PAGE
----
State News

NWCDN is a network of law firms dedicated to protecting employers in workers’ compensation claims.


NWCDN Members regularly post articles and summary judgements in workers’ compensations law in your state.  


Select a state from the dropdown menu below to scroll through the state specific archives for updates and opinions on various workers’ compensation laws in your state.


Contact information for NWCDN members is also located on the state specific links in the event you have additional questions or your company is seeking a workers’ compensation lawyer in your state.


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June 2024

Tennessee Workers’ Compensation Legislative Changes

The 2024 year brings the following legislative updates to Tennessee Workers’ Compensation Law: Public Chapter 532; Public Chapter 666; Public Chapter 0813; Public Chapter 492; Public Chapter 498; and Public Chapter 499. These legislative changes range from clarifications to filing First Reports of Injury, to extensions of the Bureau of Workers’ Compensation’s authority to enforce laws.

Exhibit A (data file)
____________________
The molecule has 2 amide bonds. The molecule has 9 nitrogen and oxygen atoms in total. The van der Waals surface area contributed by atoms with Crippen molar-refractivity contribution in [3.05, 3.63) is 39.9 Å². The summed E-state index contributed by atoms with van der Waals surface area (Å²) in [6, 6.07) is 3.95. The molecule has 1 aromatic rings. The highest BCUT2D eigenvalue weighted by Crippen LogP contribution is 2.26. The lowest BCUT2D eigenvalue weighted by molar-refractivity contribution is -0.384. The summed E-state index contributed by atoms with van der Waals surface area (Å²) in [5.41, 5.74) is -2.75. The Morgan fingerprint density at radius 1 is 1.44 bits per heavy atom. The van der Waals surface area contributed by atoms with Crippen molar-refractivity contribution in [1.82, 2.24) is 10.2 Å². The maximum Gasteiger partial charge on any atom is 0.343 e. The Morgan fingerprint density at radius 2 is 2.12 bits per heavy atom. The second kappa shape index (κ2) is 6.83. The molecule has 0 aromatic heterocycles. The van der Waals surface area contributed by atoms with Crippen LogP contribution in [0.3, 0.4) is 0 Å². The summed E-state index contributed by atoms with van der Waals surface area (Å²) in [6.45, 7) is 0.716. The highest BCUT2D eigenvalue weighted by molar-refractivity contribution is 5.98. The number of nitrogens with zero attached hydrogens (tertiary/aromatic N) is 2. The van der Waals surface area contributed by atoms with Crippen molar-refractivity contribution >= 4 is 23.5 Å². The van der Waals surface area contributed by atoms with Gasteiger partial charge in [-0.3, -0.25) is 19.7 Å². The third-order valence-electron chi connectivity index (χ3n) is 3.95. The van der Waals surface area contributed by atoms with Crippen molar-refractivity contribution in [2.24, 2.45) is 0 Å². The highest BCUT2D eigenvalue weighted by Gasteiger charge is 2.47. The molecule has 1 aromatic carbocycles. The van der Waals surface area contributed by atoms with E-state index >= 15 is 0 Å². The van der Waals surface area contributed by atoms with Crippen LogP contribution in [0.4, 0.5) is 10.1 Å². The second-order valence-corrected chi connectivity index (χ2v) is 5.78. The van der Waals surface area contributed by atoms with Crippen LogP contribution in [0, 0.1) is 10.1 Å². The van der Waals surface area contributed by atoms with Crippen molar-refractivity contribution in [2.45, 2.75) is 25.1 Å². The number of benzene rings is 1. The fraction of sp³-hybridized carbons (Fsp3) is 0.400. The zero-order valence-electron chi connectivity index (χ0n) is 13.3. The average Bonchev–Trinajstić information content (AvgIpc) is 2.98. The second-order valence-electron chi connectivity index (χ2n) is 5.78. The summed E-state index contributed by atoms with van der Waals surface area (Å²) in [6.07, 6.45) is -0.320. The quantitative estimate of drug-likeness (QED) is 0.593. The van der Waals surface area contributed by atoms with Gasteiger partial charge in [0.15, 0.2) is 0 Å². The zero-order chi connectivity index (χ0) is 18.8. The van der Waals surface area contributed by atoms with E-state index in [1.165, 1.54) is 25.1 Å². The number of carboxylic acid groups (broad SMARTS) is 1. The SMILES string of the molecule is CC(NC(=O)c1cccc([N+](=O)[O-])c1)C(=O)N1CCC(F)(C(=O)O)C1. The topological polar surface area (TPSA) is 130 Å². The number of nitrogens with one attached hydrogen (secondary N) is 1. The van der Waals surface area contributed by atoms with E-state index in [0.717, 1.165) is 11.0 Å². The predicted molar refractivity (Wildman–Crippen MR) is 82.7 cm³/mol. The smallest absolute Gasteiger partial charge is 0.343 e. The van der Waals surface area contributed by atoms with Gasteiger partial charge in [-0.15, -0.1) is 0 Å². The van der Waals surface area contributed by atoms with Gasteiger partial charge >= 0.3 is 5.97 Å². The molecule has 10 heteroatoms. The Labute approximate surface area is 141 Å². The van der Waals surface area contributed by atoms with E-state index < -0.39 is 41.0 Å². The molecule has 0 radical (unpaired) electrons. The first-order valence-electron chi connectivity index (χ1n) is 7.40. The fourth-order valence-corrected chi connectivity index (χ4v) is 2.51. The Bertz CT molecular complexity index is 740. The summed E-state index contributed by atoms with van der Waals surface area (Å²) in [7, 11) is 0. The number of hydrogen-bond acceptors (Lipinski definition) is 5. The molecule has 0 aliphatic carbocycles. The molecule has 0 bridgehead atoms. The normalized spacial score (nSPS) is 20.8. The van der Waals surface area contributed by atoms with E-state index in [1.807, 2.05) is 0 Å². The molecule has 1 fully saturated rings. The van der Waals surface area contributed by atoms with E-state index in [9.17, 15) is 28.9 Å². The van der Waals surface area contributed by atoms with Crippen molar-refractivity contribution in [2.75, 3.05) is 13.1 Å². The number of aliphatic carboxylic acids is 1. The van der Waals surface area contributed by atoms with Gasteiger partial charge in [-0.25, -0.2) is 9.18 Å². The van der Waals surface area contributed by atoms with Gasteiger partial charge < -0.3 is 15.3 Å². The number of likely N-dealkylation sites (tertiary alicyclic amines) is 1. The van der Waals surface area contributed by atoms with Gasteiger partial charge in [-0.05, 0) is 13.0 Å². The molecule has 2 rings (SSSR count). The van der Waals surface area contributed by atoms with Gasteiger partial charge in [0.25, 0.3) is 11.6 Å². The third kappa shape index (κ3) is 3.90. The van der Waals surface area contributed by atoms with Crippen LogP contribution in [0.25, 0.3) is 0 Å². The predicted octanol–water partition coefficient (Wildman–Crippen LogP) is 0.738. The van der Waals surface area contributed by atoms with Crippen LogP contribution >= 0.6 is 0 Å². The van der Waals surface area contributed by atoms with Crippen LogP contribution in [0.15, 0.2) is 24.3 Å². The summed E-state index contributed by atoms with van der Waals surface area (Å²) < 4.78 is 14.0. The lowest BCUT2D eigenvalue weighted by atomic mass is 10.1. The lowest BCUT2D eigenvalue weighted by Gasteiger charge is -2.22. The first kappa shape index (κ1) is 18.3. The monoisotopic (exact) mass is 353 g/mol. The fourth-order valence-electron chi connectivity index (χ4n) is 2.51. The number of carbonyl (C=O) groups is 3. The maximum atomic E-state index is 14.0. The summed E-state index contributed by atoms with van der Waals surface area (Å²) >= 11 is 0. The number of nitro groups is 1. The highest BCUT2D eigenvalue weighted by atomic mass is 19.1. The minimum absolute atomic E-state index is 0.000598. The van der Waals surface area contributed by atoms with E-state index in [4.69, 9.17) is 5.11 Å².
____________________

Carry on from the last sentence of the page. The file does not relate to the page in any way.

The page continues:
The first of several updates in recent Tennessee Workers’ Compensation Law finds its place in the Public Chapter 532. This Bill was signed by Governor Lee on March 7, 2024, and becomes effective on July 1, 2024. This Bill amends current Tennessee laws to make a consistent, uniform period of 14 days for electronic filing for the First Report of Injury to the Bureau of Workers’ Compensation (BWC), as well as removing the Notice of Controversy form requirement – a filing is now made electronically via Electronic Data Interchange (EDI). This Bill further provides clarification that uninsured motorist penalties apply to construction and non-construction entities. Finally, this Bill extends the sunset of PC 189 (2021) until July 1, 2029 – allowing the Bureau of Workers’ Compensation to continue to enforce workers’ compensation insurance coverage laws.